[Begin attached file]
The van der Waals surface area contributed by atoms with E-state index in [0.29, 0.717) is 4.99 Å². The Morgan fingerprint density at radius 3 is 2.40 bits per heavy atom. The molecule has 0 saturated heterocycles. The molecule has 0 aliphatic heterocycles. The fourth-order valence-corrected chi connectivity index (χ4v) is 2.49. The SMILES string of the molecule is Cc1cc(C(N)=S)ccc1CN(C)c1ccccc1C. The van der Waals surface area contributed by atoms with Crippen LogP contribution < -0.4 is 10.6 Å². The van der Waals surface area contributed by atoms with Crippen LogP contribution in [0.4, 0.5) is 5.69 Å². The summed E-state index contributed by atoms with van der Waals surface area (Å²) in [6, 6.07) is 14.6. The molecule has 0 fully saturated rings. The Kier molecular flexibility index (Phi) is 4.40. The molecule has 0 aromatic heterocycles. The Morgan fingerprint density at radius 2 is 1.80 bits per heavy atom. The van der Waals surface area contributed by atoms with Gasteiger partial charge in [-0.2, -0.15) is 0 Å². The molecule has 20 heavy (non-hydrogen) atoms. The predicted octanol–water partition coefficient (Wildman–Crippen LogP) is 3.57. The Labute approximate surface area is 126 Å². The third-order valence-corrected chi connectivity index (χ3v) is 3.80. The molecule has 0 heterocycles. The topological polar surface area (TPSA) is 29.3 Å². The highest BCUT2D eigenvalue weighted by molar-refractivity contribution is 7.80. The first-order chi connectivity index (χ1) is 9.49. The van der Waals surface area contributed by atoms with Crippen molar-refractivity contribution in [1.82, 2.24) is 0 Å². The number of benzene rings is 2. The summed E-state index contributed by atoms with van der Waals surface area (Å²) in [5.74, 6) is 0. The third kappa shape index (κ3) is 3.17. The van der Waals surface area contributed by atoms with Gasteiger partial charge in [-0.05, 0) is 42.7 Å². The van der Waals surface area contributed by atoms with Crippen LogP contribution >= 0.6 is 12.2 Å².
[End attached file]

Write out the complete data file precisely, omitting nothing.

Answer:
The van der Waals surface area contributed by atoms with E-state index in [0.29, 0.717) is 4.99 Å². The Morgan fingerprint density at radius 3 is 2.40 bits per heavy atom. The molecule has 0 saturated heterocycles. The molecule has 0 aliphatic heterocycles. The fourth-order valence-corrected chi connectivity index (χ4v) is 2.49. The SMILES string of the molecule is Cc1cc(C(N)=S)ccc1CN(C)c1ccccc1C. The van der Waals surface area contributed by atoms with Crippen LogP contribution < -0.4 is 10.6 Å². The van der Waals surface area contributed by atoms with Crippen LogP contribution in [0.4, 0.5) is 5.69 Å². The summed E-state index contributed by atoms with van der Waals surface area (Å²) in [6, 6.07) is 14.6. The molecule has 0 fully saturated rings. The Kier molecular flexibility index (Phi) is 4.40. The molecule has 0 aromatic heterocycles. The Morgan fingerprint density at radius 2 is 1.80 bits per heavy atom. The van der Waals surface area contributed by atoms with Gasteiger partial charge in [-0.2, -0.15) is 0 Å². The molecule has 20 heavy (non-hydrogen) atoms. The predicted octanol–water partition coefficient (Wildman–Crippen LogP) is 3.57. The Labute approximate surface area is 126 Å². The third-order valence-corrected chi connectivity index (χ3v) is 3.80. The molecule has 0 heterocycles. The topological polar surface area (TPSA) is 29.3 Å². The highest BCUT2D eigenvalue weighted by molar-refractivity contribution is 7.80. The first-order chi connectivity index (χ1) is 9.49. The van der Waals surface area contributed by atoms with Crippen molar-refractivity contribution in [1.82, 2.24) is 0 Å². The number of benzene rings is 2. The summed E-state index contributed by atoms with van der Waals surface area (Å²) in [5.74, 6) is 0. The third kappa shape index (κ3) is 3.17. The van der Waals surface area contributed by atoms with Gasteiger partial charge in [-0.05, 0) is 42.7 Å². The van der Waals surface area contributed by atoms with Crippen LogP contribution >= 0.6 is 12.2 Å².